Caregivers who have been waiting for years to have Canadian permanent residency applications processed held a rally in front of Immigration, Refugee and Citizenship Canada offices in Toronto on September 15th.
Carrying placards reading “Expedite backlog now! Let families reunite,” “Canada, Stop Breaking Families Apart,” and “Closed Work Permit = Slavery,” the caregivers in attendance — many of whom took unpaid days off to attend this gathering — demanded the Canadian government handle the 27,000 permanent residency applications submitted by caregivers that have yet to be processed.
Although a Ryerson and York University study showed that it takes the government an average of 19 months to process caregivers’ permanent residency applications, caregivers who have approached the organization Migrante-Ontario for help with their applications have waited up to a decade.
Former caregiver and current member of the caregiver advocacy organization “Eto Tayong Caregivers” (Caregivers are Here), Vilma Pagaduan highlighted the social costs of extended family separation. Because caregivers have been kept apart from their families for years, “their families are in limbo […] in many cases, caregivers’ marriages break apart because they’ve been apart from their partners for so long,” she said.
Caregiver Jocelyn Goderoy echoed Pagaduan’s remarks about the emotional challenges caregivers and their children face when living apart, pointing to how she has been abroad for 13 years. “My children beg me everyday to live together,” she said.
In a speech that brought many of the caregivers in attendance to tears, Shayne Hontiveros, a member of Anakbayan-Toronto and the daughter of a caregiver, shared the difficulties she faced while living apart from her mother:
“My mom left to work overseas to support me and my siblings when I was really young. I graduated with flying colours three times and my mom wasn’t able to attend any of these graduations. I won many medals in school to give as gifts for my mom…I was hoping that if I win enough awards in school, she’ll be able to come. It wasn’t until I was older when we reunited. And because we lived apart for so long, it is hard, even now, for us to have a close relationship.”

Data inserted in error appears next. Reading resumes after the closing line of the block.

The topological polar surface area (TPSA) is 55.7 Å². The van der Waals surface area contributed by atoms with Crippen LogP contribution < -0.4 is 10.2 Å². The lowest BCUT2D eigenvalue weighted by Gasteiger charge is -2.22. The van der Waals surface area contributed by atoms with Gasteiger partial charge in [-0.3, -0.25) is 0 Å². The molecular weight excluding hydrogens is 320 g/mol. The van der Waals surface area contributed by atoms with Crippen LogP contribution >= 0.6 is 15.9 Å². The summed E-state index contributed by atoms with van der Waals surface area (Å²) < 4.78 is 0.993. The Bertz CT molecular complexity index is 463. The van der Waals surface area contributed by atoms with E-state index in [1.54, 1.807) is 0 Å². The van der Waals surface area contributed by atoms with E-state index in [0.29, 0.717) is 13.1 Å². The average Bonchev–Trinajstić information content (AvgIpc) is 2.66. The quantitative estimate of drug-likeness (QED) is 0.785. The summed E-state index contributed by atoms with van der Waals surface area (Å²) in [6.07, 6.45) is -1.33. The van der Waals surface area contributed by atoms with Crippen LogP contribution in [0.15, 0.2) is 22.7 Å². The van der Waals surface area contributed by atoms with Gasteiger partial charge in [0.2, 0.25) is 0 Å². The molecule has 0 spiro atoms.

Following Hontiveros’s remarks, caregiver and Caregiver Action Centre member Kara Manzo asked, “How many more milestones and holidays with our families do we have to miss?” She also noted that keeping caregivers apart from their families sets a “bad example for the Canadian children” caregivers look after because this teaches them that “caregivers don’t deserve more.”
Parkdale Legal Clinic’s Tenzin Tekan read a statement on behalf of caregiver Mercedes Benitez, whose application for permanent residency was rejected because her son has an intellectual disability. Tekan called for the removal of the “excessive demand provision” of the Immigration and Citizenship Act, which discriminates against caregivers’ family members with disabilities.
Caregiver and Migrante-Ontario member Sol Pajadura contextualized caregivers’ experiences of family separation by noting how the Philippine government’s policy of labour export makes it difficult for many Filipino nationals to find jobs. Syed Hussan from the Migrant Workers Alliance for Change drew attention to Canada’s long history of relying on migrant labour from overseas, arguing, “Canada has an immigration system saying that only some people have the right to be with their families.”
Acknowledging that although some caregivers at the rally were pessimistic about the possibility that they will ever reunite with their families in Canada, Gabriela-Ontario’s Petronilla Cleto reminded them that it was because of caregivers’ activism that improvements to the caregiver program have been made.
“Caregivers were not given the right to apply for Canadian citizenship but they put pressure on the Canadian government. Because of this pressure, caregivers were given this right!” she said.
NDP Immigration Critic Jenny Kwan asserted that solving the backlog this year was possible.
“All it would take for everyone’s applications to get processed is political will on the part of the Immigration Minister and our Prime Minister. This backlog can get resolved tomorrow if they wanted,” she said.
Ethel Tungohan is an Assistant Professor of Politics and Social Science at York University and is a migrant advocate.
Image: Ethel Tungohan.
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